Finally, fellow blogger Paul V has just released his book, "Born This Way: Stories of Growing Up Gay". It's a collection of some of the best photos and stories from his popular blog of the same name.
I'm a big fan of the blog and the hardcover is now only $10 on Amazon.
From the Press Release: Born
This Way: Real Stories of Growing Up Gayis a collection of adorable childhood photographs accompanied by sweet, funny, and at times heartbreaking personal stories. Collected from around the world and dating from the 1940s to today,
these memories speak to the hardships of an unaccepting world and the
triumph of pride, self-love, and self-acceptance.
Checked out Five Decades of Francis Bacon at the Art Gallery NSW with my friend Ric. I'm just going to admit right now that I thought Francis Bacon was an old world explorer or philosopher.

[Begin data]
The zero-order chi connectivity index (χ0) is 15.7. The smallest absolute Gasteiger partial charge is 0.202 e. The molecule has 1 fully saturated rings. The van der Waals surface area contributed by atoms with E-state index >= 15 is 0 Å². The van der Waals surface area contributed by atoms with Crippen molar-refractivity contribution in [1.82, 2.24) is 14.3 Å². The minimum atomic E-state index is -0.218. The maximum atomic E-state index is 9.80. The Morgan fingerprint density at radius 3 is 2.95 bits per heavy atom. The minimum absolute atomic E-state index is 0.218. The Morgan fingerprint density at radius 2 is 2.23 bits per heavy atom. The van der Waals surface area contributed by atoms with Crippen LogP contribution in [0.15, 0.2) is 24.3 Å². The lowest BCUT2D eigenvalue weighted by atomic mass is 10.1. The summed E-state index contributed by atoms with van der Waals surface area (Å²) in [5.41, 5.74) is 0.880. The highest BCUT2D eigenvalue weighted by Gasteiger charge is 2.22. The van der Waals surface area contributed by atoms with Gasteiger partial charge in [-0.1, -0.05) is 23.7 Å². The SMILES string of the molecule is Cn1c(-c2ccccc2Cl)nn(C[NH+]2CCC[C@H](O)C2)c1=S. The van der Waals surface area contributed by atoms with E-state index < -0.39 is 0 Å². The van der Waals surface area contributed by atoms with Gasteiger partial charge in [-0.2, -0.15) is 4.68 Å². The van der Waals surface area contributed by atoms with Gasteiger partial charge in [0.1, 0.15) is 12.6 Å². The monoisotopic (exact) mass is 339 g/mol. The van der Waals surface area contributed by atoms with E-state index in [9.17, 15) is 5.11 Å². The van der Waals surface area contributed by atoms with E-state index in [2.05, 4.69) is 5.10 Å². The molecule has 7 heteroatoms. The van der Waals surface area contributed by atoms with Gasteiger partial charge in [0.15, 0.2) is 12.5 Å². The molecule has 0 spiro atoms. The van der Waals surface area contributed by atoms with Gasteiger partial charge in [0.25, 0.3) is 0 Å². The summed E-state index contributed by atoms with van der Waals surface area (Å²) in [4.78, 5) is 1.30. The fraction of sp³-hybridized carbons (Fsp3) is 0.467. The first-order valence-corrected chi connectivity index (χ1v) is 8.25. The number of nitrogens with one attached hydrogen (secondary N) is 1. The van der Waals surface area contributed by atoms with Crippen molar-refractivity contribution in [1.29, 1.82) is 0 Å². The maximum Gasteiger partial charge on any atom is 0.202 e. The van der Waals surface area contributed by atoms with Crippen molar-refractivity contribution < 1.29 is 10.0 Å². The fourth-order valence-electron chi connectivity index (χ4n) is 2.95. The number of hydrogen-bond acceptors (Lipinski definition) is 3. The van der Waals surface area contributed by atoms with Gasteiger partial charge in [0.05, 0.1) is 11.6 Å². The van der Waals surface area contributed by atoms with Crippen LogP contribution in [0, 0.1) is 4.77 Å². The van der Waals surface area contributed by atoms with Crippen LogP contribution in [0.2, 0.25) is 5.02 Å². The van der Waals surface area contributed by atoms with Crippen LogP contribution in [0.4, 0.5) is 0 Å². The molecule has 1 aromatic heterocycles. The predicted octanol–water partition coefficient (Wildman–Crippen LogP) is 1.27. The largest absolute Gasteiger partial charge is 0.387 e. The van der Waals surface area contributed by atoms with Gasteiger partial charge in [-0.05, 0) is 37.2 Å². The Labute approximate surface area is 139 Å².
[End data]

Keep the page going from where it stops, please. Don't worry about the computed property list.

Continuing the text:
Turns out he was the creator of a TON of creepy art you would never want to hang on your walls:
He did a lot of hybrid human/creature stuff. And I took away a few things from the exhibit.
1. His work was probably inspired by his supremely cluttered workspace which was described in curatorial terms as "disorganized". In reality, it was an unrepentant massive shitpile that probably came to life in the wee hours to look like the ungrateful dead (see above).
the artists thrives on chaos.
2. He was proud to never have gone to art school. This is because Bacon didn't want to learn about "styles" but rather invent his own. Fair enough. But he dabbled in styles imitating both Van Gogh and Picasso.